Did you know that over 30% of Americans have clinical insomnia? Additionally, 8 out of 10 people struggle to get enough quality sleep. “I only need 5 hours of sleep” is a badge far too many people wear proudly. Sleep is not just a luxury but a vital part of our overall health and homeostasis. When our circadian rhythm is disrupted, glands and cells find it difficult to produce the hormones and neurotransmitters needed for drive, focus, metabolism, and muscle tissue building.
Andrew Huberman, Mathew Walker, and James Nestor, who are renowned experts in the field, continue to study and shed light on the crucial role that nutrition and lifestyle modifications can have on sleep and stress management.
According to Andrew Huberman, a neuroscientist and professor at Stanford University, “Sleep has a powerful influence on our brain and body function. During sleep, our brain consolidates memories, repairs tissues, and releases important hormones that regulate our mood, energy, and overall well-being.”
Ten Tips to Improve Sleep & Stress
Let’s take a look at ten tips to achieve more restorative sleep and greater stress resistance:
- EAT MORE PROTEIN DURING THE DAY: Protein is not only essential for muscle growth and repair, but it also plays a crucial role in promoting better sleep. As Huberman explains, “Protein-rich meals during the day can help stabilize blood sugar levels, preventing dips and spikes that can interfere with sleep quality.” The amino acids from protein also help build neurotransmitters that relax the central nervous system when needed. A good amount to shoot for is 25g-35g of protein per meal from quality sources.
- CONSIDER ADDING CARBS TO YOUR LAST MEAL: Andrew Huberman suggests “Including carbohydrates in your last meal can enhance sleep quality by promoting the release of serotonin, a neurotransmitter that helps regulate sleep-wake cycles.” Opt for sources that are easier to digest, such as sweet potatoes, Jasmin rice, Yukon gold potatoes, and fruits such as berries, pineapple, and kiwi. We don’t want a significant blood sugar spike, so 30g-40g of these carbs may provide a good tolerance test.
- INCORPORATE MAGNESIUM-RICH FOODS: According to sleep expert Mathew Walker, author of “Why We Sleep,” “Magnesium is a natural relaxant that helps activate the parasympathetic nervous system, promoting a state of calmness and inducing sleep.” Foods like leafy greens, nuts, seeds, and dairy are excellent sources of magnesium.
- EMBRACE FOODS RICH IN TAURINE: Taurine is an amino acid that promotes relaxation and improves sleep quality. It facilitates the production of the neurotransmitter GABA, calming the nervous system and helping you unwind. Taurine can also positively affect hormonal balance for both men and women. Seafood, poultry, and dairy products are good sources of taurine.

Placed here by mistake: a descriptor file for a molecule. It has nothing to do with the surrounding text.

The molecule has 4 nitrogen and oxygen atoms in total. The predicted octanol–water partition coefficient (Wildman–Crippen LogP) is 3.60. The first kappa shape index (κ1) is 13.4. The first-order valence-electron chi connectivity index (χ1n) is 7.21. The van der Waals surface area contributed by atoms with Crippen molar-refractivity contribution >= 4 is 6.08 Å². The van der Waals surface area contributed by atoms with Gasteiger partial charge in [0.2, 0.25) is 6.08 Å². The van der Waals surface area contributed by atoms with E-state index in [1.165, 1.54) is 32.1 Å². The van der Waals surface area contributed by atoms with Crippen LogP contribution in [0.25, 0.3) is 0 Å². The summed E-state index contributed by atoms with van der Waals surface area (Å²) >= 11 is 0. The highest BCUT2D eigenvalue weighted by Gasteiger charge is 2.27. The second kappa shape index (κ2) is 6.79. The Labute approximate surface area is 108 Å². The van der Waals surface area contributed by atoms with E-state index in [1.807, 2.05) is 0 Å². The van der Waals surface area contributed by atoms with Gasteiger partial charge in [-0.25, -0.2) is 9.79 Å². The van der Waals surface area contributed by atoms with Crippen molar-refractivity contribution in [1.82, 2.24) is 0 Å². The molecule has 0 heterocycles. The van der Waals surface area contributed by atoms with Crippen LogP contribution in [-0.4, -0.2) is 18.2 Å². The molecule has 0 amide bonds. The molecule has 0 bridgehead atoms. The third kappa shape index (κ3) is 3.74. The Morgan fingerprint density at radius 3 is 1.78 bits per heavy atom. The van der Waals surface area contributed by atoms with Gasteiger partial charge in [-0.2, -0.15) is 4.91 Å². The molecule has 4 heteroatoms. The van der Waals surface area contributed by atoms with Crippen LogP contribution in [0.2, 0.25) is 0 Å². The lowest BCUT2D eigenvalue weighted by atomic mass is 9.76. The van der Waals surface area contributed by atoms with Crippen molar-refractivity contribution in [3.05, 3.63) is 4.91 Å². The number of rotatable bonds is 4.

- SIP ON CHAMOMILE TEA: Chamomile tea contains compounds that bind to specific receptors in the brain, promoting relaxation and aiding in sleep. Enjoying a warm cup of chamomile tea before bed can help you clear your mind and prepare for a restful night’s Sleep.
- OPT FOR FOODS HIGH IN GLYCINE: According to Huberman, “Glycine, found in foods like bone broth, gelatin, chicken, and turkey, acts as a neurotransmitter that can improve sleep quality and achieve a deeper, more restorative sleep.” The body also uses glycine for detoxification purposes.
- TURN OFF BLUE LIGHT: Walker warns, “Exposure to blue light from electronic devices can disrupt your circadian rhythm and suppress melatonin production.” To promote better sleep, avoid using electronic devices such as smartphones or laptopsat least an hour before bed.
- BECOME A NOSE BREATHER: James Nestor, author of BREATH, emphasizes the importance of nasal breathing, stating, “Nasal breathing can boost nitric oxide by 6x, which is one of the reasons we can absorb 18% more oxygen just by breathing through our nose.” Slow, deep breathing through the nose relaxes the body and calms the mind in a very short amount of time.
- REDUCE ALCOHOL CONSUMPTION: Walker advises, “Alcohol before bed may help you feel relaxed, but it actually robs you of REM sleep — the deep slumber your brain requires for optimal restoration.” Alcohol consumption before bed can also impair your breathing at night, which can wake you multiple times even if you don’t remember doing so.
- FILL IN A GRATITUDE JOURNAL: Taking a few moments before bed to reflect on the positive aspects of your day can help shift your focus from stress to gratitude. Writing in a gratitude journal allows you to acknowledge the good things in your life, promoting a more positive mindset and setting the stage for a peaceful night’s sleep.
Incorporating these tips into your routine, as recommended by experts like Andrew Huberman, Mathew Walker and James Nestor, can help improve your sleep quality and enhance your ability to cope with stress. Providing your body with the proper nutrients and feeding times as well as adopting new evening habits can pave the way for a more restful and rejuvenating sleep.
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